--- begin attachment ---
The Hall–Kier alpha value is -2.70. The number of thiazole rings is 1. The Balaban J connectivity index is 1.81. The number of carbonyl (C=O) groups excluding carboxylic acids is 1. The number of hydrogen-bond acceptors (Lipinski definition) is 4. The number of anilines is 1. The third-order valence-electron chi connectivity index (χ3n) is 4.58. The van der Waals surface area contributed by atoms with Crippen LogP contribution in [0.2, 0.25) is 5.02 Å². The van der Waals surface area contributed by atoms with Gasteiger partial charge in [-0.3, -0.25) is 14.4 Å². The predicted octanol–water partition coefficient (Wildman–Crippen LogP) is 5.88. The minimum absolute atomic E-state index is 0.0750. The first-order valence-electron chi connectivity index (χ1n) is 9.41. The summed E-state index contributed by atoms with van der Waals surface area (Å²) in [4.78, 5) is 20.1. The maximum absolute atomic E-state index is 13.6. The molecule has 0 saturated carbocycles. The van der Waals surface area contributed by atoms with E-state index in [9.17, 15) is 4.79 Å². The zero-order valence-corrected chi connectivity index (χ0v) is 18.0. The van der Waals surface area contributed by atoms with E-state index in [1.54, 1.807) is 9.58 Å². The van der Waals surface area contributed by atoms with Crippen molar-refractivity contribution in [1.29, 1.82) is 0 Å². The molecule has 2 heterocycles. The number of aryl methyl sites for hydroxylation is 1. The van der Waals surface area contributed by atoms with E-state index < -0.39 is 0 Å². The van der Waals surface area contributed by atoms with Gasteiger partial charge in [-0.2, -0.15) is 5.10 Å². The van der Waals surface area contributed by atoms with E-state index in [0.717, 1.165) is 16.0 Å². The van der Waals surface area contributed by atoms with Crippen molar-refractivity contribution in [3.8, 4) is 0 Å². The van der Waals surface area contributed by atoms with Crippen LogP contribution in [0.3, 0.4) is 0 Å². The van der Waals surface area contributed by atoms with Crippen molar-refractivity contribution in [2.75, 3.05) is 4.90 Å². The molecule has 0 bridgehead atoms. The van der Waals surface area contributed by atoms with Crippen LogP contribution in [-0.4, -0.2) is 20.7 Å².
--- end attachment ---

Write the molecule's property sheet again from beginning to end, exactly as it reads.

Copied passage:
The Hall–Kier alpha value is -2.70. The number of thiazole rings is 1. The Balaban J connectivity index is 1.81. The number of carbonyl (C=O) groups excluding carboxylic acids is 1. The number of hydrogen-bond acceptors (Lipinski definition) is 4. The number of anilines is 1. The third-order valence-electron chi connectivity index (χ3n) is 4.58. The van der Waals surface area contributed by atoms with Crippen LogP contribution in [0.2, 0.25) is 5.02 Å². The van der Waals surface area contributed by atoms with Gasteiger partial charge in [-0.3, -0.25) is 14.4 Å². The predicted octanol–water partition coefficient (Wildman–Crippen LogP) is 5.88. The minimum absolute atomic E-state index is 0.0750. The first-order valence-electron chi connectivity index (χ1n) is 9.41. The summed E-state index contributed by atoms with van der Waals surface area (Å²) in [4.78, 5) is 20.1. The maximum absolute atomic E-state index is 13.6. The molecule has 0 saturated carbocycles. The van der Waals surface area contributed by atoms with E-state index in [9.17, 15) is 4.79 Å². The zero-order valence-corrected chi connectivity index (χ0v) is 18.0. The van der Waals surface area contributed by atoms with E-state index in [1.54, 1.807) is 9.58 Å². The van der Waals surface area contributed by atoms with Crippen molar-refractivity contribution in [1.29, 1.82) is 0 Å². The molecule has 2 heterocycles. The number of aryl methyl sites for hydroxylation is 1. The van der Waals surface area contributed by atoms with E-state index < -0.39 is 0 Å². The van der Waals surface area contributed by atoms with Gasteiger partial charge in [-0.2, -0.15) is 5.10 Å². The van der Waals surface area contributed by atoms with E-state index in [0.717, 1.165) is 16.0 Å². The van der Waals surface area contributed by atoms with Crippen molar-refractivity contribution in [3.8, 4) is 0 Å². The van der Waals surface area contributed by atoms with Crippen LogP contribution in [0.3, 0.4) is 0 Å². The van der Waals surface area contributed by atoms with Crippen molar-refractivity contribution in [2.75, 3.05) is 4.90 Å². The molecule has 0 bridgehead atoms. The van der Waals surface area contributed by atoms with Crippen LogP contribution in [-0.4, -0.2) is 20.7 Å².